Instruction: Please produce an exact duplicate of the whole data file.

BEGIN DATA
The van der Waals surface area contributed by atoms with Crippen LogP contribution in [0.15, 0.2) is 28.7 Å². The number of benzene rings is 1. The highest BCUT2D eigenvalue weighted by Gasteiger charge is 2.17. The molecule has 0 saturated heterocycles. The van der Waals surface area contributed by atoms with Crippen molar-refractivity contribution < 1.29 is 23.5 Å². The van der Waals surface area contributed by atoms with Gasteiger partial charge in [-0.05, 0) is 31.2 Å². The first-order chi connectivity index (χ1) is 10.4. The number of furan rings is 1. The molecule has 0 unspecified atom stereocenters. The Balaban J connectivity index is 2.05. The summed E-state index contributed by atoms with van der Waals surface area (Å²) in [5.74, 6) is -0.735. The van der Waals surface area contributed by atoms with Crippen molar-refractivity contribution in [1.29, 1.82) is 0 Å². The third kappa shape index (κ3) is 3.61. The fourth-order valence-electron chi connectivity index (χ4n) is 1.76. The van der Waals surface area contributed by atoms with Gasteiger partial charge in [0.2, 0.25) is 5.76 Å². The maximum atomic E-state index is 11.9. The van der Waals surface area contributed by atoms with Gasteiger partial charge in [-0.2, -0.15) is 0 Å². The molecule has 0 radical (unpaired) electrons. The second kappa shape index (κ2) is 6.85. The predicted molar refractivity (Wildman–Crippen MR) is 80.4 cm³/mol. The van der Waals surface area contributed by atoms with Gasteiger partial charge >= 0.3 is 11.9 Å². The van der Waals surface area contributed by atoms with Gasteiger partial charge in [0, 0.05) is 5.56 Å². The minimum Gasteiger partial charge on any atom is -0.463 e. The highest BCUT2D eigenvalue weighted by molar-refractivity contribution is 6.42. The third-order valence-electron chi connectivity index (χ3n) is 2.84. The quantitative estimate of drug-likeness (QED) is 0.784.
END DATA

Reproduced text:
The van der Waals surface area contributed by atoms with Crippen LogP contribution in [0.15, 0.2) is 28.7 Å². The number of benzene rings is 1. The highest BCUT2D eigenvalue weighted by Gasteiger charge is 2.17. The molecule has 0 saturated heterocycles. The van der Waals surface area contributed by atoms with Crippen molar-refractivity contribution < 1.29 is 23.5 Å². The van der Waals surface area contributed by atoms with Gasteiger partial charge in [-0.05, 0) is 31.2 Å². The first-order chi connectivity index (χ1) is 10.4. The number of furan rings is 1. The molecule has 0 unspecified atom stereocenters. The Balaban J connectivity index is 2.05. The summed E-state index contributed by atoms with van der Waals surface area (Å²) in [5.74, 6) is -0.735. The van der Waals surface area contributed by atoms with Crippen molar-refractivity contribution in [1.29, 1.82) is 0 Å². The third kappa shape index (κ3) is 3.61. The fourth-order valence-electron chi connectivity index (χ4n) is 1.76. The van der Waals surface area contributed by atoms with Gasteiger partial charge in [0.2, 0.25) is 5.76 Å². The maximum atomic E-state index is 11.9. The van der Waals surface area contributed by atoms with Gasteiger partial charge in [-0.2, -0.15) is 0 Å². The molecule has 0 radical (unpaired) electrons. The second kappa shape index (κ2) is 6.85. The predicted molar refractivity (Wildman–Crippen MR) is 80.4 cm³/mol. The van der Waals surface area contributed by atoms with Gasteiger partial charge >= 0.3 is 11.9 Å². The van der Waals surface area contributed by atoms with Gasteiger partial charge in [0, 0.05) is 5.56 Å². The minimum Gasteiger partial charge on any atom is -0.463 e. The highest BCUT2D eigenvalue weighted by molar-refractivity contribution is 6.42. The third-order valence-electron chi connectivity index (χ3n) is 2.84. The quantitative estimate of drug-likeness (QED) is 0.784.